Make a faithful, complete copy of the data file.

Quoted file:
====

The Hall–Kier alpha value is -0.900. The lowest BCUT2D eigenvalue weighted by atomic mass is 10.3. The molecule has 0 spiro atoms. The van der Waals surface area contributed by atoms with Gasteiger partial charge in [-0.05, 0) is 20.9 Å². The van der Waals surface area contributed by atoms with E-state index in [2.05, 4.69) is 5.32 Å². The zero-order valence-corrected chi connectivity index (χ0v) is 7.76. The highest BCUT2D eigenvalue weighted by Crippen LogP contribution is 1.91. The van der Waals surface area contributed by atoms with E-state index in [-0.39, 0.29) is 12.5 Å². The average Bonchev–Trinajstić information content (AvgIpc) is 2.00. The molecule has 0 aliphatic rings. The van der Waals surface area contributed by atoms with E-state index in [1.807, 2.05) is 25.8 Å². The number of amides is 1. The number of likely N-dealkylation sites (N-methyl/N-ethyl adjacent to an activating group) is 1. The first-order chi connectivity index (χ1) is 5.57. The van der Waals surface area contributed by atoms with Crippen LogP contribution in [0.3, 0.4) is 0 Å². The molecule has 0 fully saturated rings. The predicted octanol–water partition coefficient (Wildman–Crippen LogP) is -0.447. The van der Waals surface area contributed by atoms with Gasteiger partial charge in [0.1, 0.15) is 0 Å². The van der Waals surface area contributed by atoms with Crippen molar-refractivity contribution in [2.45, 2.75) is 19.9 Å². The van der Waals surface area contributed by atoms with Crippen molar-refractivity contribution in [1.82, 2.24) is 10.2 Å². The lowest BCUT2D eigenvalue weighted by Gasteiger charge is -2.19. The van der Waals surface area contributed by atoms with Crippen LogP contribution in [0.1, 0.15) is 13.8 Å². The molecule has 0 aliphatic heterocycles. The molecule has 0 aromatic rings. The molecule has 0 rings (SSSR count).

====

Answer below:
The Hall–Kier alpha value is -0.900. The lowest BCUT2D eigenvalue weighted by atomic mass is 10.3. The molecule has 0 spiro atoms. The van der Waals surface area contributed by atoms with Gasteiger partial charge in [-0.05, 0) is 20.9 Å². The van der Waals surface area contributed by atoms with E-state index in [2.05, 4.69) is 5.32 Å². The zero-order valence-corrected chi connectivity index (χ0v) is 7.76. The highest BCUT2D eigenvalue weighted by Crippen LogP contribution is 1.91. The van der Waals surface area contributed by atoms with E-state index in [-0.39, 0.29) is 12.5 Å². The average Bonchev–Trinajstić information content (AvgIpc) is 2.00. The molecule has 0 aliphatic rings. The van der Waals surface area contributed by atoms with E-state index in [1.807, 2.05) is 25.8 Å². The number of amides is 1. The number of likely N-dealkylation sites (N-methyl/N-ethyl adjacent to an activating group) is 1. The first-order chi connectivity index (χ1) is 5.57. The van der Waals surface area contributed by atoms with Crippen LogP contribution in [0.3, 0.4) is 0 Å². The molecule has 0 fully saturated rings. The predicted octanol–water partition coefficient (Wildman–Crippen LogP) is -0.447. The van der Waals surface area contributed by atoms with Gasteiger partial charge in [0.1, 0.15) is 0 Å². The van der Waals surface area contributed by atoms with Crippen molar-refractivity contribution in [2.45, 2.75) is 19.9 Å². The van der Waals surface area contributed by atoms with Crippen molar-refractivity contribution in [1.82, 2.24) is 10.2 Å². The lowest BCUT2D eigenvalue weighted by Gasteiger charge is -2.19. The van der Waals surface area contributed by atoms with Crippen LogP contribution in [0.1, 0.15) is 13.8 Å². The molecule has 0 aliphatic heterocycles. The molecule has 0 aromatic rings. The molecule has 0 rings (SSSR count).